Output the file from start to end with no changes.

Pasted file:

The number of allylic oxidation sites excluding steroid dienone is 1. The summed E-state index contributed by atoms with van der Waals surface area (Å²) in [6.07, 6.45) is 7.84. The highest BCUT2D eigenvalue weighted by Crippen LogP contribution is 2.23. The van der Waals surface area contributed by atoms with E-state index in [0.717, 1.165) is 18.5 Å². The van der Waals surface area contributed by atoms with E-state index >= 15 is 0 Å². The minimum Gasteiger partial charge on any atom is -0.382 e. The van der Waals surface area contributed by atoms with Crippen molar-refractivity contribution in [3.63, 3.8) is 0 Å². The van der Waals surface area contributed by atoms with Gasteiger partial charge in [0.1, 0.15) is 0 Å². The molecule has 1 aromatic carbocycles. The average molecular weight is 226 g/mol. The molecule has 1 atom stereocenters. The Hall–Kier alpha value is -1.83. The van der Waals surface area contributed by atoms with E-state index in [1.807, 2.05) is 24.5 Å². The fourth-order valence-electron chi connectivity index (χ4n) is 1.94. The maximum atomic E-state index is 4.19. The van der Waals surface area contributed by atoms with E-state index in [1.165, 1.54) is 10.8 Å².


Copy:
The number of allylic oxidation sites excluding steroid dienone is 1. The summed E-state index contributed by atoms with van der Waals surface area (Å²) in [6.07, 6.45) is 7.84. The highest BCUT2D eigenvalue weighted by Crippen LogP contribution is 2.23. The van der Waals surface area contributed by atoms with E-state index in [0.717, 1.165) is 18.5 Å². The van der Waals surface area contributed by atoms with E-state index >= 15 is 0 Å². The minimum Gasteiger partial charge on any atom is -0.382 e. The van der Waals surface area contributed by atoms with Crippen molar-refractivity contribution in [3.63, 3.8) is 0 Å². The van der Waals surface area contributed by atoms with Gasteiger partial charge in [0.1, 0.15) is 0 Å². The molecule has 1 aromatic carbocycles. The average molecular weight is 226 g/mol. The molecule has 1 atom stereocenters. The Hall–Kier alpha value is -1.83. The van der Waals surface area contributed by atoms with E-state index in [1.807, 2.05) is 24.5 Å². The fourth-order valence-electron chi connectivity index (χ4n) is 1.94. The maximum atomic E-state index is 4.19. The van der Waals surface area contributed by atoms with E-state index in [1.165, 1.54) is 10.8 Å².